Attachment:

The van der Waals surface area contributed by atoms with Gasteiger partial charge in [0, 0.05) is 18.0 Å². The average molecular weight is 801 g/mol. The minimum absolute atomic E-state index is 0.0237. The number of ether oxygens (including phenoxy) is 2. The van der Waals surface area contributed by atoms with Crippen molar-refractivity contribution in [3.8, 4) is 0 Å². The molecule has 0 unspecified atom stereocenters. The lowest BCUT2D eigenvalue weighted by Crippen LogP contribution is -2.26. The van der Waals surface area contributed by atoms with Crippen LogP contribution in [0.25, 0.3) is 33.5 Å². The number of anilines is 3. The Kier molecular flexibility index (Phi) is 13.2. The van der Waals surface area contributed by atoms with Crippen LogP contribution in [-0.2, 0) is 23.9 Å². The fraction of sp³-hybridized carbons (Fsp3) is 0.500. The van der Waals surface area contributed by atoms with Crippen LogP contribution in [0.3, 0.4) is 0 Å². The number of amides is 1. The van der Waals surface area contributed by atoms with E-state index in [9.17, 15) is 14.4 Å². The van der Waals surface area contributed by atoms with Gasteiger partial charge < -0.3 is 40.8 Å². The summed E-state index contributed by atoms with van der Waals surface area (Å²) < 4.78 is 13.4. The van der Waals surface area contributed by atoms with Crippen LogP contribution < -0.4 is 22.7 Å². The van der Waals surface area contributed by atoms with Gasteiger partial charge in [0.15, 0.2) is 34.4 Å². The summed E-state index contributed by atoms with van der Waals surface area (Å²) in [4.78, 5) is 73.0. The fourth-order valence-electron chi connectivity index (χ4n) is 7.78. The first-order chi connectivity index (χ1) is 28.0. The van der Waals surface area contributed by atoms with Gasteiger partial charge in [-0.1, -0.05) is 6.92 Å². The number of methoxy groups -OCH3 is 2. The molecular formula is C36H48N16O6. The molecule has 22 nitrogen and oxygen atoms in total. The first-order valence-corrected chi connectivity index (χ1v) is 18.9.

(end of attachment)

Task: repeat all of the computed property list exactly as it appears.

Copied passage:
The van der Waals surface area contributed by atoms with Gasteiger partial charge in [0, 0.05) is 18.0 Å². The average molecular weight is 801 g/mol. The minimum absolute atomic E-state index is 0.0237. The number of ether oxygens (including phenoxy) is 2. The van der Waals surface area contributed by atoms with Crippen molar-refractivity contribution in [3.8, 4) is 0 Å². The molecule has 0 unspecified atom stereocenters. The lowest BCUT2D eigenvalue weighted by Crippen LogP contribution is -2.26. The van der Waals surface area contributed by atoms with Crippen LogP contribution in [0.25, 0.3) is 33.5 Å². The number of anilines is 3. The Kier molecular flexibility index (Phi) is 13.2. The van der Waals surface area contributed by atoms with Crippen LogP contribution in [-0.2, 0) is 23.9 Å². The fraction of sp³-hybridized carbons (Fsp3) is 0.500. The van der Waals surface area contributed by atoms with Crippen LogP contribution in [0.3, 0.4) is 0 Å². The number of amides is 1. The van der Waals surface area contributed by atoms with E-state index in [9.17, 15) is 14.4 Å². The van der Waals surface area contributed by atoms with Gasteiger partial charge < -0.3 is 40.8 Å². The summed E-state index contributed by atoms with van der Waals surface area (Å²) < 4.78 is 13.4. The van der Waals surface area contributed by atoms with Crippen LogP contribution < -0.4 is 22.7 Å². The van der Waals surface area contributed by atoms with Gasteiger partial charge in [0.15, 0.2) is 34.4 Å². The summed E-state index contributed by atoms with van der Waals surface area (Å²) in [4.78, 5) is 73.0. The fourth-order valence-electron chi connectivity index (χ4n) is 7.78. The first-order chi connectivity index (χ1) is 28.0. The van der Waals surface area contributed by atoms with Gasteiger partial charge in [-0.1, -0.05) is 6.92 Å². The number of methoxy groups -OCH3 is 2. The molecular formula is C36H48N16O6. The molecule has 22 nitrogen and oxygen atoms in total. The first-order valence-corrected chi connectivity index (χ1v) is 18.9.